A Circuit Voice

Submission by Nigel Pascoe QC, former Leader of the Western Circuit.

1. I have been in full time practice at the bar for 47 years and a silk for 25 years.

2. The proposed cuts in legal aid rates have to be seen in the context of an austere financial commitment to reduce the deficit. Sacrifices must be made by every section of the community. That is the realistic starting point.

3. The percentage cut in fees across the board is unprecedented in all forms of publicly paid work.

4. By way of illustration, my own approximate estimate is that the average level of income for Queen’s Counsel in future doing legal aid crime is unlikely to exceed half the average earned by an NHS consultant doing only National Health work.

5. Similarly junior counsel will be lucky to earn half the amount of general practitioners also doing only NHS work. Each figure takes account of average chambers expenses.

6. There is room for some debate on that generalisation in both directions, but it can stand as a useful comparator for these purposes.

7. Neither consequence is fair.

8. It follows that there will be an immediate diminution in the number of criminal practitioners. Insofar as that will be said then to reflect an oversupply of criminal barristers, it will also be represented as a market reaction which is not the business of government. That ignores the loss of considerable expertise throughout the profession.

9. The further problem is the message it sends to young would be criminal barristers. Put simply, they will not do crime in any significant numbers.

10. This in the medium term will be strongly against the public interest. Unless there is a reasonable supply of young barristers learning their craft, standards must drop and cases conducted at a lower level of competancy.

11. Ultimately an inadequate work force means a loss of quality, in the predictable future. The worst consequence will be that the guilty escape and some innocent people will be convicted. Further poor advocacy inevitably will produce more appeals.

12. The revised scheme does not address necessary work done out of court. Specifically I refer to necessary advices and evening preparatory work. Further it does not address travel costs which may even mean that an advocate may lose money by accepting a brief. That is indefensible.

12a In my view, there has been insufficient consideration given to alternative proposals made by the Bar Council to save money.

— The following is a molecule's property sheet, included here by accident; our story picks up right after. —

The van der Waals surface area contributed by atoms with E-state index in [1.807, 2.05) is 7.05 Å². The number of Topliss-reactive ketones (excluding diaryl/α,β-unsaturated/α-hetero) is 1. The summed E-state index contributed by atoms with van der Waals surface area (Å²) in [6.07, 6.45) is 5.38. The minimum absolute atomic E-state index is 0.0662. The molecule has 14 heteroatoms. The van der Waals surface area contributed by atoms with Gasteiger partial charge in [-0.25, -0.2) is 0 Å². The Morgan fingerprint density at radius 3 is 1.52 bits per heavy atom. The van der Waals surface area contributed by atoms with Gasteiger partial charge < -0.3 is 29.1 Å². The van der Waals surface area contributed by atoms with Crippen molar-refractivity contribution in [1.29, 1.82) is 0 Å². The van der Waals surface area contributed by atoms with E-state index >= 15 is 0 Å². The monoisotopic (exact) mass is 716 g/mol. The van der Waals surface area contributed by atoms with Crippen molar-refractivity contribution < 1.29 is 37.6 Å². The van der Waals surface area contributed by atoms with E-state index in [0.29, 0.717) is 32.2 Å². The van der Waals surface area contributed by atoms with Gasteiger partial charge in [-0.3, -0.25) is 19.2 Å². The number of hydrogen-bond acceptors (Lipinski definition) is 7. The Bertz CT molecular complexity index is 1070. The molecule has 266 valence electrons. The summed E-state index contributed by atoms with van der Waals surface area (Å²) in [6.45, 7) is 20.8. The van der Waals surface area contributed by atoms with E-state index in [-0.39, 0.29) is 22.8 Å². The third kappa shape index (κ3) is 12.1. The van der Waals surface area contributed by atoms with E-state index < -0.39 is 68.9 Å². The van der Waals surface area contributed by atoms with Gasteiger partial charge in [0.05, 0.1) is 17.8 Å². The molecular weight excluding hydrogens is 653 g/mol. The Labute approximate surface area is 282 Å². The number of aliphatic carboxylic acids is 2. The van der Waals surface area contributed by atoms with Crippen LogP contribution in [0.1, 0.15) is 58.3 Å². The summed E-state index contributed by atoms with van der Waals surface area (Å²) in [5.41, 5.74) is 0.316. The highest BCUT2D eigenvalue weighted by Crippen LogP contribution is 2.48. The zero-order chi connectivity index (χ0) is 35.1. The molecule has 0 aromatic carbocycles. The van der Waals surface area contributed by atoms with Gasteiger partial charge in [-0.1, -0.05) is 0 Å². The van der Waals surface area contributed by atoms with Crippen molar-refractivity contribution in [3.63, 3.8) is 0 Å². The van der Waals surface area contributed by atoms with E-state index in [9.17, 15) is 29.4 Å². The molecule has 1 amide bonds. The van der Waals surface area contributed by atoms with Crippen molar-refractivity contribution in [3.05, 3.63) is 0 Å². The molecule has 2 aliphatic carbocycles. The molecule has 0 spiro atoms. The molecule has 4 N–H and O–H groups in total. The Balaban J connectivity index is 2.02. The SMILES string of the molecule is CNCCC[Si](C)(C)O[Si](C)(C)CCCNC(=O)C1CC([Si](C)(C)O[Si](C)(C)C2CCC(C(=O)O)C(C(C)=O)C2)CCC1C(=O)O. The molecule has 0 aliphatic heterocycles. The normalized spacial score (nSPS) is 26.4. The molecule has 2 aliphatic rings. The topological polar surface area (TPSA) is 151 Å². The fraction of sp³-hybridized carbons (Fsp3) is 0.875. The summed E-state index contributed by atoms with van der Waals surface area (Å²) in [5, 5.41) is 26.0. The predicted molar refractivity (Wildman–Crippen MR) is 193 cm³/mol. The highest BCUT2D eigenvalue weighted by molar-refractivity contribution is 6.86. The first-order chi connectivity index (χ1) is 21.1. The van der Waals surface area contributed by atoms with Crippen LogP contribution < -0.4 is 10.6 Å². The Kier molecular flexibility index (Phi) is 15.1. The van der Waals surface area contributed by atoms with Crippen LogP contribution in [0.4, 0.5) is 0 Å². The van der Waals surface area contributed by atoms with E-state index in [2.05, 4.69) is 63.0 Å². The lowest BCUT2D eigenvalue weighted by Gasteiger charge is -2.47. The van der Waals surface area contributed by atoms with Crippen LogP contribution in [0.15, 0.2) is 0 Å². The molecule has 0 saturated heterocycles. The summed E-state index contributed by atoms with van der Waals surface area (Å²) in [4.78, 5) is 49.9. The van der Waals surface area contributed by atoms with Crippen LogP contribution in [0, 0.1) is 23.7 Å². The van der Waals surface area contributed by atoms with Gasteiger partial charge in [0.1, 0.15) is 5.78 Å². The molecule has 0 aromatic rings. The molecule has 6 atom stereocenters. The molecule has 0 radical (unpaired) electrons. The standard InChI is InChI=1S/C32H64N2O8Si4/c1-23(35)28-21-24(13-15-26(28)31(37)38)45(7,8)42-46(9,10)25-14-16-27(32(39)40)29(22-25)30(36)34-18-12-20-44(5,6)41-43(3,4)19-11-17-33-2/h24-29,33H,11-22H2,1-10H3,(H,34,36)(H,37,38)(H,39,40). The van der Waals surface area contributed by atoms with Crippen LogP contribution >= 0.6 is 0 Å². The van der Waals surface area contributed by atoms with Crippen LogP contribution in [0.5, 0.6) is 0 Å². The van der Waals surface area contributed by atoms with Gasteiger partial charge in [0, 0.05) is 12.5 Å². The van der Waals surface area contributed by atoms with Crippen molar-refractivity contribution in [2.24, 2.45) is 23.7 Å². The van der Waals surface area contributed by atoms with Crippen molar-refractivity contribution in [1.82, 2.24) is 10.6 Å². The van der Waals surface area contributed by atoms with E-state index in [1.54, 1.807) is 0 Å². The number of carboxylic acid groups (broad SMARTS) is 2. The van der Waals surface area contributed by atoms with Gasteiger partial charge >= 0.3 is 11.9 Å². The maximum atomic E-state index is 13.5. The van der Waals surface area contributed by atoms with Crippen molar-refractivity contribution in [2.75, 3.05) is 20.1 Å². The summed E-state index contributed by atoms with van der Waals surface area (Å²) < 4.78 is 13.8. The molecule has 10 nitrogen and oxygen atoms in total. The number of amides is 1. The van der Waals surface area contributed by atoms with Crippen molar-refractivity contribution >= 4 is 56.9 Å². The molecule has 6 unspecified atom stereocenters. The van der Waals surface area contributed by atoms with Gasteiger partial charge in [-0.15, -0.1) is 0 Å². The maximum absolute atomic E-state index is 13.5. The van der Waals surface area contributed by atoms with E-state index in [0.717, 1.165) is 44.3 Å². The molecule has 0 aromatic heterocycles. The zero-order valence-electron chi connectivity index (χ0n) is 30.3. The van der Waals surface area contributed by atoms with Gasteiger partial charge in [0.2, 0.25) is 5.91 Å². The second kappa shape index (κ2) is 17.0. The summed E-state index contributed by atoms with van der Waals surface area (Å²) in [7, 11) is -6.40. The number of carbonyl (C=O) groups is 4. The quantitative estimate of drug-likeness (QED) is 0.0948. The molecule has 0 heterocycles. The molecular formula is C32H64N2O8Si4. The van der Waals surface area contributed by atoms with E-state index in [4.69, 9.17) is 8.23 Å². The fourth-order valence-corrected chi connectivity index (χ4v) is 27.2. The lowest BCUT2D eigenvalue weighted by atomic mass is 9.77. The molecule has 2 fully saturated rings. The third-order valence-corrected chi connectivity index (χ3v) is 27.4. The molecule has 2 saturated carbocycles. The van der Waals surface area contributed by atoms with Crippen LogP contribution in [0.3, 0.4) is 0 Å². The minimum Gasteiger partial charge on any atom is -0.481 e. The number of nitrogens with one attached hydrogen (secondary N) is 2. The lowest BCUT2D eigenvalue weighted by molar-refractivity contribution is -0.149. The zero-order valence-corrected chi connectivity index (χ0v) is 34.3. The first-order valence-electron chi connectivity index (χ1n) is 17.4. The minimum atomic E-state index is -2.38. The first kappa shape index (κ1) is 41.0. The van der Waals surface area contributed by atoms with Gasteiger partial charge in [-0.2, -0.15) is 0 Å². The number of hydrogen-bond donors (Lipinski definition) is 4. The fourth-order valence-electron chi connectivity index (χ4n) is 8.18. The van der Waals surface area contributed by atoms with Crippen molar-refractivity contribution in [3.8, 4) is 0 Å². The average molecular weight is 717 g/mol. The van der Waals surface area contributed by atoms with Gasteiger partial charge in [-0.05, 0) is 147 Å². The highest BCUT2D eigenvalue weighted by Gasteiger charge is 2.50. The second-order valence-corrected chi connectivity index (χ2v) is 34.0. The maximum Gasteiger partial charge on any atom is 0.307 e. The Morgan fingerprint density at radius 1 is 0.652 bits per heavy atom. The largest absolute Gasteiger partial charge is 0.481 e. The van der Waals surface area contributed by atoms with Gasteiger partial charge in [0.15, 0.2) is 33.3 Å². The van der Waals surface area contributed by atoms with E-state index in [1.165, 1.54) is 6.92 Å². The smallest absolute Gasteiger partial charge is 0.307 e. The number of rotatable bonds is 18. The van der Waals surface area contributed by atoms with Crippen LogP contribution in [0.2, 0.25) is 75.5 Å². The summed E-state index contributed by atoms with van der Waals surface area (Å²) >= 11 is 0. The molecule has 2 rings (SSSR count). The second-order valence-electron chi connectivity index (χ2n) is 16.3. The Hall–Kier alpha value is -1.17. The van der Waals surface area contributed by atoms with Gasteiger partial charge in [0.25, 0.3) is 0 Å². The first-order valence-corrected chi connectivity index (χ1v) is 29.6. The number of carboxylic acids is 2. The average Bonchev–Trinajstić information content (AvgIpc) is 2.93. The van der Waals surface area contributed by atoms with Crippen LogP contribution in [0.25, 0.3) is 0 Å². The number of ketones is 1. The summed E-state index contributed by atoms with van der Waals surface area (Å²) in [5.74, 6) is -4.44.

CONCLUSION

Both sides should submit to independent arbitration by a panel which includes a very senior retired Judge.

Nigel Pascoe QC

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One thought on “A Circuit Voice

  1. We submitted ourselves to arbitration – it was called the Carter Review. An independent and balanced scheme for fees was suggested and, after a delay, adopted by the Government. It was done in good faith on the part of the Bar. That good faith has been repeatedly abused by heaping more (unpaid) work onto us, cutting the fees which were agreed to be fair, and failing to make any increase for inflation over the years.

    We have all seen the impact this has had upon the criminal bar over the last ten years. God people have left due to financial pressures, very few are entering the profession at the lower levels.

    None of us want to take action. At heart, we are all professionals who take pride in the work we do (prosecuting and defending) and who greatly value the quality of our criminal justice system – part of which is down to the independent bar. But we have been driven into a postion where, in my view, there is little option left to us. The proposed further cuts will destroy the independent criminal bar, erode the quality of the criminal justice system (and in years to come the Judiciary), and lead to miscarriages of justice.

    We can no longer stand by. Enough is enough. Unless we do something now, we may as well pack our wig tins and leave the profession forever.

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